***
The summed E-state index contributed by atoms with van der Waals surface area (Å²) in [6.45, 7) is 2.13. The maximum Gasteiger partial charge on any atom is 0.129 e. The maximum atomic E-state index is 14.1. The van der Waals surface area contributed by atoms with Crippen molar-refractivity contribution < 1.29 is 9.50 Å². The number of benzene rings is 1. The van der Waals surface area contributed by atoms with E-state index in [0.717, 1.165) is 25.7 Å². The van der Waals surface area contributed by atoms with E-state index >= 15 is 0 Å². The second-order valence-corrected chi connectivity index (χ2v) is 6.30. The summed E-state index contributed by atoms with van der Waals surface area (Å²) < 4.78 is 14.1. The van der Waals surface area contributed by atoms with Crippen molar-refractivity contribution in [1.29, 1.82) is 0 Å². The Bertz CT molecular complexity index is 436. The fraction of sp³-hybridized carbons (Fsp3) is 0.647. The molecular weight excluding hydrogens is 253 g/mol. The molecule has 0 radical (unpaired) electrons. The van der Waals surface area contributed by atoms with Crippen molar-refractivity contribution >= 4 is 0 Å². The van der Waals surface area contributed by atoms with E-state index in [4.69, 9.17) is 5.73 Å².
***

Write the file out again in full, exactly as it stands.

The summed E-state index contributed by atoms with van der Waals surface area (Å²) in [6.45, 7) is 2.13. The maximum Gasteiger partial charge on any atom is 0.129 e. The maximum atomic E-state index is 14.1. The van der Waals surface area contributed by atoms with Crippen molar-refractivity contribution < 1.29 is 9.50 Å². The number of benzene rings is 1. The van der Waals surface area contributed by atoms with E-state index in [0.717, 1.165) is 25.7 Å². The van der Waals surface area contributed by atoms with E-state index >= 15 is 0 Å². The second-order valence-corrected chi connectivity index (χ2v) is 6.30. The summed E-state index contributed by atoms with van der Waals surface area (Å²) < 4.78 is 14.1. The van der Waals surface area contributed by atoms with Crippen molar-refractivity contribution in [1.29, 1.82) is 0 Å². The Bertz CT molecular complexity index is 436. The fraction of sp³-hybridized carbons (Fsp3) is 0.647. The molecular weight excluding hydrogens is 253 g/mol. The molecule has 0 radical (unpaired) electrons. The van der Waals surface area contributed by atoms with Crippen molar-refractivity contribution >= 4 is 0 Å². The van der Waals surface area contributed by atoms with E-state index in [4.69, 9.17) is 5.73 Å².